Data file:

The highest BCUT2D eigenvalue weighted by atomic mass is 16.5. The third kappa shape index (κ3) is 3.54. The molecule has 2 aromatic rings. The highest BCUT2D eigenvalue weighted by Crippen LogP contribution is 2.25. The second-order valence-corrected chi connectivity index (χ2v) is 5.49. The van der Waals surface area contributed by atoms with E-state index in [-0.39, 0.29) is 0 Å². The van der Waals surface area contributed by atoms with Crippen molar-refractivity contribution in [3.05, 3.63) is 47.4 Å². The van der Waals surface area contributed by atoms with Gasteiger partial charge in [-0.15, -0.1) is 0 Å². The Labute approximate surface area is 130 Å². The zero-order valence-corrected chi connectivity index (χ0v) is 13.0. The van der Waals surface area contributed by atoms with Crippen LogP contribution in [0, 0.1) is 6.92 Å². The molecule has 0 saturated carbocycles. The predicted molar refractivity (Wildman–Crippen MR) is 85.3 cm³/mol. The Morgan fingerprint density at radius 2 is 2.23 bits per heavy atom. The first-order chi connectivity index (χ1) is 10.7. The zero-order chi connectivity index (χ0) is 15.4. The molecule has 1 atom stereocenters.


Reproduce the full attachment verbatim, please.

The highest BCUT2D eigenvalue weighted by atomic mass is 16.5. The third kappa shape index (κ3) is 3.54. The molecule has 2 aromatic rings. The highest BCUT2D eigenvalue weighted by Crippen LogP contribution is 2.25. The second-order valence-corrected chi connectivity index (χ2v) is 5.49. The van der Waals surface area contributed by atoms with E-state index in [-0.39, 0.29) is 0 Å². The van der Waals surface area contributed by atoms with Crippen molar-refractivity contribution in [3.05, 3.63) is 47.4 Å². The van der Waals surface area contributed by atoms with Gasteiger partial charge in [-0.15, -0.1) is 0 Å². The Labute approximate surface area is 130 Å². The zero-order valence-corrected chi connectivity index (χ0v) is 13.0. The van der Waals surface area contributed by atoms with Crippen LogP contribution in [0, 0.1) is 6.92 Å². The molecule has 0 saturated carbocycles. The predicted molar refractivity (Wildman–Crippen MR) is 85.3 cm³/mol. The Morgan fingerprint density at radius 2 is 2.23 bits per heavy atom. The first-order chi connectivity index (χ1) is 10.7. The zero-order chi connectivity index (χ0) is 15.4. The molecule has 1 atom stereocenters.